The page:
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Since the launch announcement in late 2014, Lambda has become one of the most popular and fastest growing services on AWS.  With no infrastructure to worry about, there’s no question why developers have flocked to the service that will execute javascript, java or python code within milliseconds of a request.

The fast adoption of developers mirrors the speed at which AWS is integrating Lambda into the entire ecosystem.  Design patterns that once relied on a combination of SNS, SQS and EC2 are being replaced with snippets of code. By linking services to Lambda, AWS puts the power in the hands of the developers to integrate with any resource they desire. Manipulate and transform data, call other AWS services with the corresponding AWS SDK, or fire off API calls to third party services.  It is becoming clear that Lambda is the glue that is bringing exciting integrations to the building blocks of AWS.

As the author of condensation one of the integrations I find most interesting involves CloudFormation.  CloudFormation is the best tool for declaring an AWS environment.  It provides a clean way to define, change and ultimately destroy stacks of resources. The goal is to never manually provision anything, ever.  Unfortunately, CloudFormation does not always have the latest integrations to new AWS services.  Sometimes, there are even some older, more mature services that have an odd use case or less often used component that also fail to become a resource definition.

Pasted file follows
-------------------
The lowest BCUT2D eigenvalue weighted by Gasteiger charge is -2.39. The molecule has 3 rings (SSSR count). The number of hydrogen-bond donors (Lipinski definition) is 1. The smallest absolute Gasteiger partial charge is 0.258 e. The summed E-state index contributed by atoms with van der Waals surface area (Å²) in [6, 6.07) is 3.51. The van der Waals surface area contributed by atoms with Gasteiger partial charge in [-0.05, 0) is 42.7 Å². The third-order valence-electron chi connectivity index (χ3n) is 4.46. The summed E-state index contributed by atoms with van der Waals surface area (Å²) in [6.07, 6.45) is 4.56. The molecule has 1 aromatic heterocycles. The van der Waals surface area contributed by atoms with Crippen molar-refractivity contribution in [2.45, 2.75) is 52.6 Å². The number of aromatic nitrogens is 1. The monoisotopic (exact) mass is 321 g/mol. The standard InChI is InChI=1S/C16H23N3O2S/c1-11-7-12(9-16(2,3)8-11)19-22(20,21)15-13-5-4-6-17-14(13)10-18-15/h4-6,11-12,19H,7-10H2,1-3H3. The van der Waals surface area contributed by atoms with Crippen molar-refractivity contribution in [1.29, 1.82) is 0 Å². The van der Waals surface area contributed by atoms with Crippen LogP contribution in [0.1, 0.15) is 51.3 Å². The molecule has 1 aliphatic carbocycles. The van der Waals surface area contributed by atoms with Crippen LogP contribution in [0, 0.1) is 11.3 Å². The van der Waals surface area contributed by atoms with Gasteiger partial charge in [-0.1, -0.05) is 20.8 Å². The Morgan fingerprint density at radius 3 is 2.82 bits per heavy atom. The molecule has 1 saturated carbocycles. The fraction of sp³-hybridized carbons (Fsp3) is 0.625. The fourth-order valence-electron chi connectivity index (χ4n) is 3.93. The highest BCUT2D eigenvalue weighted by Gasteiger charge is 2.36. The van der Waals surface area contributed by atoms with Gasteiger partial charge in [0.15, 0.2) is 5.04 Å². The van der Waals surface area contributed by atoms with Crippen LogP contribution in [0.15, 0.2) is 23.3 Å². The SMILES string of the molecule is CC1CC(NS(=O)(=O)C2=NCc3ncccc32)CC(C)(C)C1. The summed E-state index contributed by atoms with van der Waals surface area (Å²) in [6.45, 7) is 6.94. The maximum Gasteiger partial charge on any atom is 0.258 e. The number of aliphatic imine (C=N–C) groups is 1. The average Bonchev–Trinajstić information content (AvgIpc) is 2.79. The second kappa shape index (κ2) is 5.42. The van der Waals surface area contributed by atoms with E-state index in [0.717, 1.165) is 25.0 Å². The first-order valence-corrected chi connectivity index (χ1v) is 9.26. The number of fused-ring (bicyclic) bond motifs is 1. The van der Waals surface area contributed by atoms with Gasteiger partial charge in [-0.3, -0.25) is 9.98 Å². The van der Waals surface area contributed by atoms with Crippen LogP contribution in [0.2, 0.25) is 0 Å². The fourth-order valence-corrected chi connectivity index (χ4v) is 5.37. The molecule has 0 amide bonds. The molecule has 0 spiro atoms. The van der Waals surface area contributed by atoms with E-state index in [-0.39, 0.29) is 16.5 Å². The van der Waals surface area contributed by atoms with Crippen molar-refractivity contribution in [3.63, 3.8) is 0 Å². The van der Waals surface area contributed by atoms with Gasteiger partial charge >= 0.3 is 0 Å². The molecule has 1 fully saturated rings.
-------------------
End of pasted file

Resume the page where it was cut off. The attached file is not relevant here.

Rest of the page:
Before Lambda, there would be some fist shaking, possibly some harsh words, maybe even a tear.  The thought of using SNS would enter the brain, only to be squashed by the thought of all the other infrastructure to be implemented to make it work.  A SQS Queue, an EC2 instance, possibly a Redis store to make sure you don’t run a duplicated message twice.

Then, something even worse might happen; the resource you want to create is not within AWS.  It is an external service, a SasS, another IaaS or even a traditional datacenter.  All the same questions get re-asked again, but this time there is also a question as to where the extra compute should reside.

But then it happened. CloudFormation updated Custom Resources to call Lambda functions directly.  DevOps rejoiced.  No extra topics, queues and compute.  Just code, baby.  Pure uncut, straight from the source, code.

With this integration, CloudFormation can now create any resource with a few lines of Node.js.  The entire AWS SDK was handed over, daring anyone to complain about a slow to implement CloudFormation feature again.  On top of that, third-party APIs were now only a simple request away.  There is no longer a decision on where the integration point should live for Custom Resources.  Lambda is the answer.

As the Sungard AS labs team used this feature more and more we found some patterns repeating themselves over and over again.  There was a common structure, naming convention and set of checks that we implemented and iterated through each time Lambda and CloudFormation were used together.  As good developers do, we brought these patterns together and decided to share them with the world.  I introduce lambda-formation.

Lambda Formation